As a child, I had a great affinity for the outdoors and adventure. Perhaps it was simply because I was a member of a pre-internet-pervasive generation or that my parents generally discouraged watching TV, but I spent most of my early childhood recreation outside. All of the neighborhood kids and I would constantly be gallivanting through each other’s backyards, climbing trees, riding bikes, making club houses. Even as I grew up and my family outgrow my childhood home and moved away from my neighborhood friends, I didn’t outgrow this sense of loving the freedom of the outdoors.
At my new house, none of the new neighbors had children who were my age and had my same interests. At the age of 13, even my older sister was starting to lose interest in “playing outside.” I resorted to playing in the woods by myself.
The backyard of the new house we moved to had about an acre of woods on the property. These woods connected to all the other wooded areas of the other houses’ backyards. Essentially in my twelve year old mind, endless land to explore. I spent countless days after school or summer afternoons heading to the woods by myself and going on nature hikes. I would attempt to build shelters or climb trees. Sometimes I would just sit and take it all in. Other times I would see how far I could walk through an area with dense brush before I became too tangled and decided to turn around.
Unfortunately as I got older and become more focused on my academics and extracurricular activities, spending time enjoying the great outdoors took a backseat. Additionally, my parents’ and sister’s idea of a vacation was usually going to a beach or tropical place of sorts and relaxing. (I’m more of a woods and mountain terrain kind of girl.) So even in my free time, there wasn’t much outdoor exploring going on.
Moving on to college, I began to meet more friends with similar interests and learn that you can spend your free time doing things you like and it doesn’t have to be what your family likes. The caveat here being during most of the four years of college I had almost no free time. I was able to have a few trips to hike in West Virginia, white water raft in Ohiopyle, and ski in Seven Springs etc.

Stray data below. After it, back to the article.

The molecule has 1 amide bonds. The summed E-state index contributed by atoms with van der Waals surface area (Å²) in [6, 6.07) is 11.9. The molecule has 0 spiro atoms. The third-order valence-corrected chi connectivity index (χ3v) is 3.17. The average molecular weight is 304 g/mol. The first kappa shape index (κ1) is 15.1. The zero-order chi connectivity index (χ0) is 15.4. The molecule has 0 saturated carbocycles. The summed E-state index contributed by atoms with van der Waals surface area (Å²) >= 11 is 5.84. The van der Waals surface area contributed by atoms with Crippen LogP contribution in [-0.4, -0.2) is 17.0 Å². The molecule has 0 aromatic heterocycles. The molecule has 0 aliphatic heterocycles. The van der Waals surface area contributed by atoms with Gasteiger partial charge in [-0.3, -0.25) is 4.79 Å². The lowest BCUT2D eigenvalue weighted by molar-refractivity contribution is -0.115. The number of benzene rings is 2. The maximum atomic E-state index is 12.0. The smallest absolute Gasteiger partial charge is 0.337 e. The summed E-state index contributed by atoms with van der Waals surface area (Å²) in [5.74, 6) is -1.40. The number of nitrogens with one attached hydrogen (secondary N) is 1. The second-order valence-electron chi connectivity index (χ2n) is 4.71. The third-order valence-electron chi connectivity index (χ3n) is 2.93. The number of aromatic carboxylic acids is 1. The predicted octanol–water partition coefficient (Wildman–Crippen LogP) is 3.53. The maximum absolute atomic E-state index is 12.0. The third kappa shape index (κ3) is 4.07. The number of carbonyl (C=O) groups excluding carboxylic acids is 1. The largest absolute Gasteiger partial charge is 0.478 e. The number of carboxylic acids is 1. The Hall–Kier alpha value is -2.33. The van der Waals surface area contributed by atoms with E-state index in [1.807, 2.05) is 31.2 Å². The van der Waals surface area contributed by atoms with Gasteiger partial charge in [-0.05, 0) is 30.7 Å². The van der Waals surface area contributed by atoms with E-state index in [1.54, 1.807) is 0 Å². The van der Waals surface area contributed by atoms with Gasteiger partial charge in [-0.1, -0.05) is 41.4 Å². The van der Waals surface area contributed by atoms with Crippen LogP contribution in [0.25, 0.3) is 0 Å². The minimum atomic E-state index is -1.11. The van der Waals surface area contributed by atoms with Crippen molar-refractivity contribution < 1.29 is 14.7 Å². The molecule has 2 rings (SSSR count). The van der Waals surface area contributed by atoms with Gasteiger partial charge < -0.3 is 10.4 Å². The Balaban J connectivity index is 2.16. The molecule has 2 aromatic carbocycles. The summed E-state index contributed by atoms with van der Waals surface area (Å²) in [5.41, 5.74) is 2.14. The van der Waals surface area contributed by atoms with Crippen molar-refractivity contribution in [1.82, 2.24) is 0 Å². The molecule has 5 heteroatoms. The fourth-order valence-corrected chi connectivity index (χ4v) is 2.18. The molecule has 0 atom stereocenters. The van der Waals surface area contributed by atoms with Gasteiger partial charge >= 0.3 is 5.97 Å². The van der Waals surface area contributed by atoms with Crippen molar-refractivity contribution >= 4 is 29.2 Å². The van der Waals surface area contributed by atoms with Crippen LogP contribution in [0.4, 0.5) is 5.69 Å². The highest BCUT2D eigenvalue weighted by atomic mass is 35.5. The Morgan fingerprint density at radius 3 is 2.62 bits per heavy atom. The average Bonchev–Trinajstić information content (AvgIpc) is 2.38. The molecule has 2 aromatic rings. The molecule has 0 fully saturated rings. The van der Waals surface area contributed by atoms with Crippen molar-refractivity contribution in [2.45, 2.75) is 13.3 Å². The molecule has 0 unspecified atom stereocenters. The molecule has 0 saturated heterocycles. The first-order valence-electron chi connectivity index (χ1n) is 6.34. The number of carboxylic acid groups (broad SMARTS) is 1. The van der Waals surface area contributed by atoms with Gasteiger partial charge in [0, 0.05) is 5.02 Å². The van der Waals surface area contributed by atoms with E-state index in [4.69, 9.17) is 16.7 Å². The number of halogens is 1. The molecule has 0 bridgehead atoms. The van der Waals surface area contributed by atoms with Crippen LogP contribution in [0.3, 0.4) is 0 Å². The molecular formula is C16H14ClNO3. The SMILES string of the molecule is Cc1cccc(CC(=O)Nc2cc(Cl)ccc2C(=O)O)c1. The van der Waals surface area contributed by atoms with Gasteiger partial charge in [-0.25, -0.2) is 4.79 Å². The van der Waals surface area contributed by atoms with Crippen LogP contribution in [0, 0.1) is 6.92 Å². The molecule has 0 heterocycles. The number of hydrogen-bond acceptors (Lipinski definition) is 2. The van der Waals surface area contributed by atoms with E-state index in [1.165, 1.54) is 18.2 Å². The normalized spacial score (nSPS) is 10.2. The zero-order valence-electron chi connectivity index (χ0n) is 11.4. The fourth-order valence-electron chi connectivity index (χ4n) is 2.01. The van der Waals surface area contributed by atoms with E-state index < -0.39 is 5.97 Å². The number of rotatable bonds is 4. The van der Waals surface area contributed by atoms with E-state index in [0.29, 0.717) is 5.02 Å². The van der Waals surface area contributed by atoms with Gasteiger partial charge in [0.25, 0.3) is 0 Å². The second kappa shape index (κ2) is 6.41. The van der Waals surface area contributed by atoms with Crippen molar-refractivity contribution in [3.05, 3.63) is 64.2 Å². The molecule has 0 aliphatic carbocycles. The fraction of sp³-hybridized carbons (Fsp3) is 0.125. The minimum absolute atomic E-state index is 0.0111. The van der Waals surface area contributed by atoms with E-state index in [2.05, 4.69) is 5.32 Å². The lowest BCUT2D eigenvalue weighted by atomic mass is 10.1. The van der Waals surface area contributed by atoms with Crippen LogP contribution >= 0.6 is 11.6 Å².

Now, I find myself living in Houston, Texas. It’s been over a year. This is the first time I’ve lived in a city of this size. I work 40+ hours a week and live in a metropolitan part of town in a one bedroom apartment without a yard or even a porch. Transitioning to this largely indoor/urban lifestyle has been a bit disappointing.
I try my best to sustain outdoor activities. I attend a fitness bootcamp at a nearby park and I go for runs along the bayou. But that’s the extent of it. It’s a different kind of scenery though. It’s nothing like climbing up a rugged mountainside and looking out on a spectacular view.
Even on the weekends there isn’t anything in the immediate vicinity that screams adventure. There are some wildlife sanctuaries that make for a nice walk or some very flat parks that make for a nice run, but there are no great hiking opportunities. West of Houston 3-4 hours are some decent state parks that have a decent scenery but it’s all a bit lackluster in my opinion. Also driving 3 hours every weekend just for a mediocre experience, isn’t ideal.
While living in Western, PA for 22 years of my life I failed to take advantage of all the wonderful Appalachian landscapes available for adventure just a few hours from my home. There wasn’t enough time and for the early years I was subject to family’s interests. Now that I’ve moved away, I regret it and resent Houston for its terrible scenery. Luckily flights to Denver are pretty cheap…if only I had more vacation time off work.